However, he cautioned: “We are by no means at the last stretch of the talks.”

Many former residents are returning to find their homes reduced to rubble in Khan Younis (AFP)
Many former residents are returning to find their homes reduced to rubble in Khan Younis (AFP)

Two Egyptian security sources and the state-run Al-Qahera News said on Monday some progress had been made in the Cairo talks. The security sources told Reuters that both sides had made concessions that could help pave the way for a deal for a truce which – as proposed during previous talks – would be staggered over three stages, with the release of any remaining Israeli hostages and a long-term ceasefire addressed in the second stage. However, a Hamas official claimed to Reuters that no progress was made in the latest talks.

Asked about the talks by reporters on Monday, Israeli government spokesperson Avi Hyman would not go into detail, saying only: “The most important thing is that the right people are in the right place at the right time to discuss a way in which the 133 Israeli hostages can be released.”

In terms of aid, the White House said that 300 aid trucks entered Gaza on Sunday, and that it would keep pressing for more. Qatar’s Mr Ansari said his nation was encouraged to see more aid taken into the besieged territory, but that it was nowhere near what was needed.

For those returning to Khan Younis, they have lost everything. Mahmoud Abdel-Ghani, who fled to Rafah in December, found him and his neighbours’ houses flattened. “Many areas, especially the city centre, have become unfit for life,” he told the Associated Press.

One woman clambered over slabs of collapsed concrete atop a mountain of wreckage that was once her home. Her son crawled on all fours into a hollow under the rubble and twisted rebar, clearing away concrete blocks.

A Palestinian family returns to Khan Younis (Reuters)
A Palestinian family returns to Khan Younis (Reuters)

“There are no words to describe the pain inside me,” the woman said to the AP, her voice breaking. “Our memories, our dreams, our childhood here, our family – we were raised with them here – it’s all gone.” The woman, who identified herself only by her first name, Hanan, put a few items they found into a backpack, including a plastic red flower.

There is also the threat of unexploded bombs or other remnants from Israel’s fight with Hamas.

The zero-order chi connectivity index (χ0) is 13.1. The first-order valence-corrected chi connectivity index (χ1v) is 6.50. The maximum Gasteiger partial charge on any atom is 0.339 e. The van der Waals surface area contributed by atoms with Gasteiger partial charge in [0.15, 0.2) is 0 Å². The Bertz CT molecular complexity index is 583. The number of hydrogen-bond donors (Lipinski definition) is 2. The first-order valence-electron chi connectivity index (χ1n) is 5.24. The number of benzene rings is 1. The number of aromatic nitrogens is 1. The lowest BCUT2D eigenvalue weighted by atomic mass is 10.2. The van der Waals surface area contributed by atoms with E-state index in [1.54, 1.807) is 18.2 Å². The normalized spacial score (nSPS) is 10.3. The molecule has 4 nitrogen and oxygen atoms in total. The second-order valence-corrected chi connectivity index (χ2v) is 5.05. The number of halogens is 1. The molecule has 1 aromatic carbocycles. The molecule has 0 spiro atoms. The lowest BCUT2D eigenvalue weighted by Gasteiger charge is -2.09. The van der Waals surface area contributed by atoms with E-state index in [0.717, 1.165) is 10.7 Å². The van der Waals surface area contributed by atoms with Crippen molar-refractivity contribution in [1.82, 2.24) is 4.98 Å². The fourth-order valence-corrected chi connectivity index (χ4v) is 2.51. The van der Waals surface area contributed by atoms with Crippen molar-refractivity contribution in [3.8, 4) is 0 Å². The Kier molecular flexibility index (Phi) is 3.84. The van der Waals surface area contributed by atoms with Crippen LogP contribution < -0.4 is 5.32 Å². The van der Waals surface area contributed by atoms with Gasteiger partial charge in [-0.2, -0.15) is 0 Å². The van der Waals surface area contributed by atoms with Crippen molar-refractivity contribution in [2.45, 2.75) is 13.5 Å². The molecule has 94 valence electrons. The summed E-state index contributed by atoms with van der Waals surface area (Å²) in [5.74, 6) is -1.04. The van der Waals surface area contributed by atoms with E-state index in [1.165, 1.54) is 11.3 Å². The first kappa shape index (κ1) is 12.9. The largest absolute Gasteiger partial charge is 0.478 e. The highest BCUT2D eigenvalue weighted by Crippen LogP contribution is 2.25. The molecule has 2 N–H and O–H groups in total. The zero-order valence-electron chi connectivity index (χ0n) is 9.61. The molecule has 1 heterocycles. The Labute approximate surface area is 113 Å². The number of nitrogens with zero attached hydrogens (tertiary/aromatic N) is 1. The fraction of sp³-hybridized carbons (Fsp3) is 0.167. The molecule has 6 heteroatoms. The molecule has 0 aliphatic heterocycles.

An estimated 55 per cent of the buildings in the Khan Younis area – around 45,000 buildings – have been destroyed or damaged, according to the latest figures from two researchers, Corey Scher of City University of New York and Jamon Van Den Hoek of Oregon State University, who have been using satellite imagery to track destruction throughout the war.

Israel’s military quietly drew down troops in devastated northern Gaza earlier in the war. But it has continued to carry out airstrikes and raids in areas where it says Hamas regrouped, including Gaza’s largest hospital, al-Shifa, leaving what the head of the World Health Organization called “an empty shell”. Israel blames Hamas for the damage, saying it fights from within civilian areas.

The move to withdraw most Israeli troops from southern Gaza sparked alarm among far-right members of Mr Netanyahu’s governing coalition. Israel’s national security minister, Itamar Ben-Gvir, warned that “if Netanyahu decides to end the war without an expansive assault in Rafah, he won’t have the mandate to serve as prime minister”.

The UK is among those to have warned against an assault on Rafah, and over the weekend, the foreign secretary, David Cameron, said that Britain’s support for Israel to defend itself would not be “unconditional”.

Writing in The Sunday Times, he said: “Of course our backing is not unconditional: we expect such a proud and successful democracy to abide by international humanitarian law, even when challenged in this way. As an occupying power, Israel has a responsibility to the people of Gaza.”

On Saturday, Lord Cameron said a Royal Navy ship had been deployed to help supply “life-saving aid” to Gaza, with the situation inside the strip being “dire” as “the prospect of famine is real”.